DES MOINES, Iowa -- Bernard Lagat and Joey Woody gave the
rain-soaked crowd at the Drake Relays something to cheer.
Lagat delivered a sub-four-minute mile Saturday and Woody, long
a fan favorite, won the 400-meter hurdles for the third year in a
row in cool, wet, blustery conditions that tested the stamina of
everyone, whether they were competing or just watching.
"I don't know if I could just come and watch in the rain like
that,'' Lagat said. "That tells a lot about the people in Iowa.''
Lagat, an Olympic bronze medalist in 2000 and this year's world
indoor champion in the 3,000, ran away from his two main
challengers in the final turn to win the mile in 3 minutes, 57.11
seconds. That goes down as the best time in the world this year,
though the event has not been run much.
The 29-year-old Kenyan had hoped to break the meet record of
3:55.26 that Steve Scott set in 1979, but the weather slowed him.
With better conditions, Lagat felt he could have run 3:53.
"It's the rain. It really makes me not run fast,'' Lagat said.
"When you're following a pacemaker, you get water in your eyes.
When ... you hit water, you don't feel like you're going fast even
though you know you're giving your best.''
As it was, Lagat still managed a 57.3 final lap.
"I knew I had to run the last lap really hard,'' he said.
"That's why I had to push all the way to the end. You get tired
normally and almost pull up 10 meters before the line, but this
time I tried to run all the way through to the line.''
Last year's winner, Boaz Cheboiywo, was second in 4:00.51 and
Australian Mark Fountain took third in 4:02.18. Cheboiywo drew
almost even with Lagat in the final lap, but Lagat had the stronger
Woody, the world silver medalist last year, didn't need a kick
because he got out fast and led all the way in winning the ninth
Drake title of his career. His time of 49.18 was comparable to the
49.11 he ran at the Mount SAC Relays last weekend. Considering the
conditions, Woody felt he made progress.
"It shows I'm in great shape,'' said Woody, who's from Cedar
Falls. "My workouts are going really well. I couldn't be happier
about where I'm at right now. If the weather was nice today, I
would have definitely ran in the low 48s.''
Woody could have gone a little faster, but lost a few hundredths
of a second when he raised both arms in celebration just before the
finish. He then blew a kiss to the crowd, which had thinned
considerably by the time he ran. Before the rain, the 18,000-seat
stadium was almost full.
"I was thinking about that and I was like, well, I know I'm not
going to run 47 today so I'll just throw them up,'' he said.
Alabama's Beau Walker and Michigan's Lindsey Gallo were the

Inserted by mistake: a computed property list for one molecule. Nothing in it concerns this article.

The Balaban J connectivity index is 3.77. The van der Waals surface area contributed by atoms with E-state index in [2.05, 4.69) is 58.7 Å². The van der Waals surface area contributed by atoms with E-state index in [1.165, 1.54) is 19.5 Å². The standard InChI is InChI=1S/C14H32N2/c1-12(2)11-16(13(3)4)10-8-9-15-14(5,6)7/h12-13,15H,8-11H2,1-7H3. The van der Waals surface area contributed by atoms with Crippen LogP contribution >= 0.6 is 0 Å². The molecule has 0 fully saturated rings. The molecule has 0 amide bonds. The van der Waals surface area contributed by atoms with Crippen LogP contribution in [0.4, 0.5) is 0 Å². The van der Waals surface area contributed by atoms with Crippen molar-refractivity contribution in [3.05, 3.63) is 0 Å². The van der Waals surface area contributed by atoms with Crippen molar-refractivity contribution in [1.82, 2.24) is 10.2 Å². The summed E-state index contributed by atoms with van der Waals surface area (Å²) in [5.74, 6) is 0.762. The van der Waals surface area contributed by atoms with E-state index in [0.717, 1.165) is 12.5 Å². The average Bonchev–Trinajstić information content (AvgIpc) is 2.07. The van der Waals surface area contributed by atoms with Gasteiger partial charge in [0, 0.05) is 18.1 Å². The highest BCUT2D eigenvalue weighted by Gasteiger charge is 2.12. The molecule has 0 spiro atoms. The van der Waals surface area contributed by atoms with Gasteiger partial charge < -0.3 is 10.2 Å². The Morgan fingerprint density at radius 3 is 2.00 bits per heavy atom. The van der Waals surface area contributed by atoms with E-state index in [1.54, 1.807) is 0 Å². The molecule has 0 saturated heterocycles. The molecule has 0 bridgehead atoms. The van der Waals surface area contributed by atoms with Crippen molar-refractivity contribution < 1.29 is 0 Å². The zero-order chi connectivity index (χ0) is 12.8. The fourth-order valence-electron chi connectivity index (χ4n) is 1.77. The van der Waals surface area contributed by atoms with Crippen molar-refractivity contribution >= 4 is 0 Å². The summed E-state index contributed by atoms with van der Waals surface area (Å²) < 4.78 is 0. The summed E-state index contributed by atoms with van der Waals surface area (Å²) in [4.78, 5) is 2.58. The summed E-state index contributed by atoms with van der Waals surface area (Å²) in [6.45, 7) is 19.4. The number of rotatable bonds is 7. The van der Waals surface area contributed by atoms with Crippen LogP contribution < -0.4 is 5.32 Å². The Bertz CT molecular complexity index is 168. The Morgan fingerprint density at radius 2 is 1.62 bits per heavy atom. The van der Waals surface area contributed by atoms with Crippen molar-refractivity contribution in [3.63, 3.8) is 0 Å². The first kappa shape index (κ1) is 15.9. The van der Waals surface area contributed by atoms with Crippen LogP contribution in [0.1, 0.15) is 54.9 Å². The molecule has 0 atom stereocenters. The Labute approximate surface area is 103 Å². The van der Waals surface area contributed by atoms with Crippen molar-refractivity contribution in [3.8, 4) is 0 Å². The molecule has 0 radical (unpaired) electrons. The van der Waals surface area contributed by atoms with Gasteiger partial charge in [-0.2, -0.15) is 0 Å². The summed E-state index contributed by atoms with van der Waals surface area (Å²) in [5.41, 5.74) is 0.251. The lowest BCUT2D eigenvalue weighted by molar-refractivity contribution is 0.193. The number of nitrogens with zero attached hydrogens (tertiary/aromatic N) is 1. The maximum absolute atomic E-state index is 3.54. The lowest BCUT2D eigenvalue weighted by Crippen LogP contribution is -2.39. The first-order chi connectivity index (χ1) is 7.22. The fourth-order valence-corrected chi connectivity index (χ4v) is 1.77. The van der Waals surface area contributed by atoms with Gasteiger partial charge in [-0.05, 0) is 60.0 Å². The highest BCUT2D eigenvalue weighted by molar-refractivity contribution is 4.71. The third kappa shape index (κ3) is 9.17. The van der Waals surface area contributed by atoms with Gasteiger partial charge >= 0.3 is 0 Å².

standouts among the college athletes, Dawane Wallace ran the
fastest 110 hurdles in the meet's 95-year history and world
champion Perdita Felicien opened her outdoor season with an easy
win the women's 100 hurdles.
In her first race since winning the world indoor title in the 60
hurdles, Felicien won in 13-flat and beat runner-up Priscilla Lopes
by 10 meters.
"I felt smooth, I felt fluid,'' said Felicien, the world
outdoor champion last year. "I've made a point ever since last
year to not chase times. The first three years I was looking at
time, time. I wouldn't look at the basic mechanics of my race.
"But if you focus on your technique, the times will come
Walker, a sophomore, finished the weekend with four victories.
On Saturday, she won the university 100 hurdles and anchored
first-place finishes in the 400 and shuttle hurdle relays. She won
the 400 hurdles on Friday.
"My expectations were just to compete, get some things
corrected I had been working on,'' Walker said. "Obviously, I
didn't see myself in this position. I feel extremely blessed.''
Gallo anchored three relay victories in as many days -- the 3,200
Saturday, distance medley on Friday and 6,400 on Thursday. She was
grinning when she crossed the finish line Saturday.
"Yesterday it was a race all the way and today I had sort of a
cushion, so I could savor the moment,'' Gallo said. "To win all
three relays, I'm just so happy I could do it for my teammates.''
Wallace, a former Tennessee athlete, won the invitational 110
hurdles in 13.47, the fastest time that race has been run in any
division at Drake. He was thankful for the fans who braved the
"It was so hard to stay warm,'' he said. "But once I went out
there and took a couple of starts out of the blocks and looked up
at the crowd, it kind of woke me back up.''